Also, by using the equality in Lemma 3.1 we have \(x\in{\overline{\Delta {S}}}\) if and only if \(y\in{S}\), and since \(Ax=\tilde{A}y\) by Lemma 3.4, we derive that \(A\overline{\Delta{S}}=\tilde{A}S\). This result together (16) and (17) leads to \(\|{L_{A}}\|_{\chi }=\|{L_{\tilde{A}}}\|_{\chi}\). So, we get (13) from (15). This completes the proof. □

The following example will show that it is possible for \(L_{A}\) in (10) to be compact but \(\lim_{n\to{\infty}}(\sum_{n}|\tilde{A}_{n}|)\neq {0}\). Hence, in general, we have just ‘if’ in (10) of Theorem 4.1(a).

Example 4.1

Let \(\overline{\Delta{X}}=X(r,s,t;\Delta)\) where \(X\in\{l_{\infty}, c, c_{0}\}\). Then let for \(n=1\) the sequence \(s=(s_{n})=0\) and for every \(n\neq{1}\), \(s=(s_{n})=1\). Also, let the sequences \(r=(r_{n})=1\), \(t=(t_{n})=1\) are constant. Define the matrix \(A=(a_{nk})\) by
$$ a_{nk}=\left \{ \textstyle\begin{array}{l@{\quad}l} \frac{s_{n-k}t_{k}}{r_{n}}& (0\leq{k}\leq{2}), \\ 0& (k\geq{3}). \end{array}\displaystyle \right . $$
Then, for every \(x=(x_{n})\in{\overline{\Delta{X}}}\), we have \(Ax=[\frac{s_{2}t_{0}}{r_{2}}x_{0}e^{(0)}+\frac {s_{1}t_{1}}{r_{2}}x_{1}e^{(1)}+\frac{s_{0}t_{2}}{r_{2}}x_{2}e^{(2)}]\). So \(A\in{(\overline{\Delta{X}},l_{\infty})}\). It is clear that \(L_{A}\) is of finite rank so is compact. By using (8) we obtain \(\tilde{A}_{n}=1\), for all \(n\in{\mathbb{N}}\). Thus, we have that \(\sum_{n}{|\tilde{A}_{n}|}=1\) for all \(n\in{\mathbb{N}}\), which implies that \(\lim_{n\to{\infty}}\sum_{n}{|\tilde{A}_{n}|}=1\neq{0}\).
Let \(F_{r}\) (\(r\in{\mathbb{N}}\)) be the subcollection of F consisting of all nonempty and finite subsets of \(\mathbb{N}\) with elements that are greater than r, that is,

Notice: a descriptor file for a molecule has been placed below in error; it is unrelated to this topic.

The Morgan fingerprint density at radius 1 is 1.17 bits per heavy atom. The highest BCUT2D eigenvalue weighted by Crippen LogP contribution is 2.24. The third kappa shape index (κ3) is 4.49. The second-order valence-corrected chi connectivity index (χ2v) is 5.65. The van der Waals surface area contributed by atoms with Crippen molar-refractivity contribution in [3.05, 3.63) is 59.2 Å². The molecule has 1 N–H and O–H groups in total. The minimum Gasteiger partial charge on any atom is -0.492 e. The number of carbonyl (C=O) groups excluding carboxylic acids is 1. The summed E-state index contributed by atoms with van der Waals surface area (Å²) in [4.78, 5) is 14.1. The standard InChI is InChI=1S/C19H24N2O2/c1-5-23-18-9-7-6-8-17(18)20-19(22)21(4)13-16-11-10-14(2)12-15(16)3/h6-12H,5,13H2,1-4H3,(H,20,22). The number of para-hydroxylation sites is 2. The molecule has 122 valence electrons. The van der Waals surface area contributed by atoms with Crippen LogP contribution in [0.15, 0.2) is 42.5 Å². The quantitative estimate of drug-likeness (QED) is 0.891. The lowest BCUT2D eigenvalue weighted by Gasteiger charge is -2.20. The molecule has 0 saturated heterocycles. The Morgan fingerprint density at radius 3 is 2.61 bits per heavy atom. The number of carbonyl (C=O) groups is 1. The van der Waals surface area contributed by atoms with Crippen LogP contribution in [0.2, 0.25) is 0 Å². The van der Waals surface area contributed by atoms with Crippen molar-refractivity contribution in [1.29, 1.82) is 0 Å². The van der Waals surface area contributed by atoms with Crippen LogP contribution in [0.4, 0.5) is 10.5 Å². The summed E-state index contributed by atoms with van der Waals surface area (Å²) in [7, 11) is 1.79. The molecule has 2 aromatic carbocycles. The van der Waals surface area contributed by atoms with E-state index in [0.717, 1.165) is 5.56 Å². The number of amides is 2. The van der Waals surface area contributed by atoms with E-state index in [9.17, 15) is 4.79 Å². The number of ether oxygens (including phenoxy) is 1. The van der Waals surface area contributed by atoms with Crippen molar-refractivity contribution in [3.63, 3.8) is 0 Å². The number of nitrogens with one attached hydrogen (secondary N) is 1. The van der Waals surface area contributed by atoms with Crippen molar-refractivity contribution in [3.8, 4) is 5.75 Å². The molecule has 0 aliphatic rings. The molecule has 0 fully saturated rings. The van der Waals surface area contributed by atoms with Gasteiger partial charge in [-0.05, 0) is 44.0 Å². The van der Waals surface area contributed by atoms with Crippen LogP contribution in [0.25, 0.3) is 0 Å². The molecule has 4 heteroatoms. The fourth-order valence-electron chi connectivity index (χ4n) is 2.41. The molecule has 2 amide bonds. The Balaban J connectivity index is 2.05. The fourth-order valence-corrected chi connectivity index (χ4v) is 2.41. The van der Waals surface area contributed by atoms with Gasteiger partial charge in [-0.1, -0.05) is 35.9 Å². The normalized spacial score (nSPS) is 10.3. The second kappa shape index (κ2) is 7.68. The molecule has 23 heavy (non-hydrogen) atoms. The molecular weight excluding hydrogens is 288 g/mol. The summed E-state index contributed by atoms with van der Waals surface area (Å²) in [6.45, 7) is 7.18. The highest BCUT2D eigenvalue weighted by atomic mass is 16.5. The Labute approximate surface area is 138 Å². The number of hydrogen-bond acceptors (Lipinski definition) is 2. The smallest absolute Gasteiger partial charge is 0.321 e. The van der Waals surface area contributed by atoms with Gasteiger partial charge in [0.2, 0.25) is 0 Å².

$$ F_{r}=\{N\in{F}:n>r \text{ for all }n\in{N}\} \quad (r\in{ \mathbb{N}}). $$

Lemma 4.2

[11]

Let \(X\supset{\phi}\) be a BK-space. If \(A\in{(X,l_{1})}\), then
$$ \lim_{r\to{\infty}}\biggl(\sup_{N\in{F_{r}}}\biggl\Vert { \sum_{n\in {N}}A_{n}}\biggr\Vert _{X}^{*}\biggr)\leq \Vert {L_{A}}\Vert _{\chi}\leq 4\cdot\lim_{r\to{\infty}}\biggl(\sup _{N\in{F_{r}}}\biggl\Vert {\sum_{n\in {N}}A_{n}} \biggr\Vert _{X}^{*}\biggr). $$

By using Lemma 4.2, we have the next result.

Theorem 4.2

Let X be a BK-space with AK and \(\overline{\Delta {X}}=X(r,s,t;\Delta)\). If \({A\in(\overline{\Delta{X}},l_{1})}\), then
$$ \lim_{r\to{\infty}}\|{A}\|_{(\overline{\Delta {X}},l_{1})}^{(r)} \leq\|{L_{A}}\|_{\chi}\leq4\cdot\lim_{r\to {\infty}} \|{A}\|_{(\overline{\Delta{X}},l_{1})}^{(r)}, $$
(18)
where
$$ \Vert {A}\Vert _{(\overline{\Delta{X}},l_{1})}^{(r)}=\sup_{N\in {F_{r}}} \biggl\Vert {\sum_{n\in{N}}\tilde{A}_{n}} \biggr\Vert _{X}^{*}\quad ({r\in {\mathbb{N}}}) $$
and
$$ L_{A}\textit{ is compact if and only if }\lim _{r\to{\infty}}\| {A}\|_{(\overline{\Delta{X}},l_{1})}^{(r)}=0. $$
(19)

Proof

By combining Lemma 3.3 and Lemma 4.2 we obtain (18). By using (4), we get (19) from (18). □

By using the previous results we have the next result.

Theorem 4.3

Let \(\overline{\Delta{l_{1}}}=l_{1}(r,s,t;\Delta)\) and \(1\leq{p}\leq {\infty}\). If \(A\in{\overline{(\Delta{l_{1}}},l_{p})}\), then
$$ \|{L_{A}}\|_{\chi}=\lim_{r\to{\infty}} \Biggl(\sup_{k}\Biggl(\sum_{n=r}^{\infty}| \tilde{a}_{nk}|^{p}\Biggr)^{\frac{1}{p}}\Biggr) $$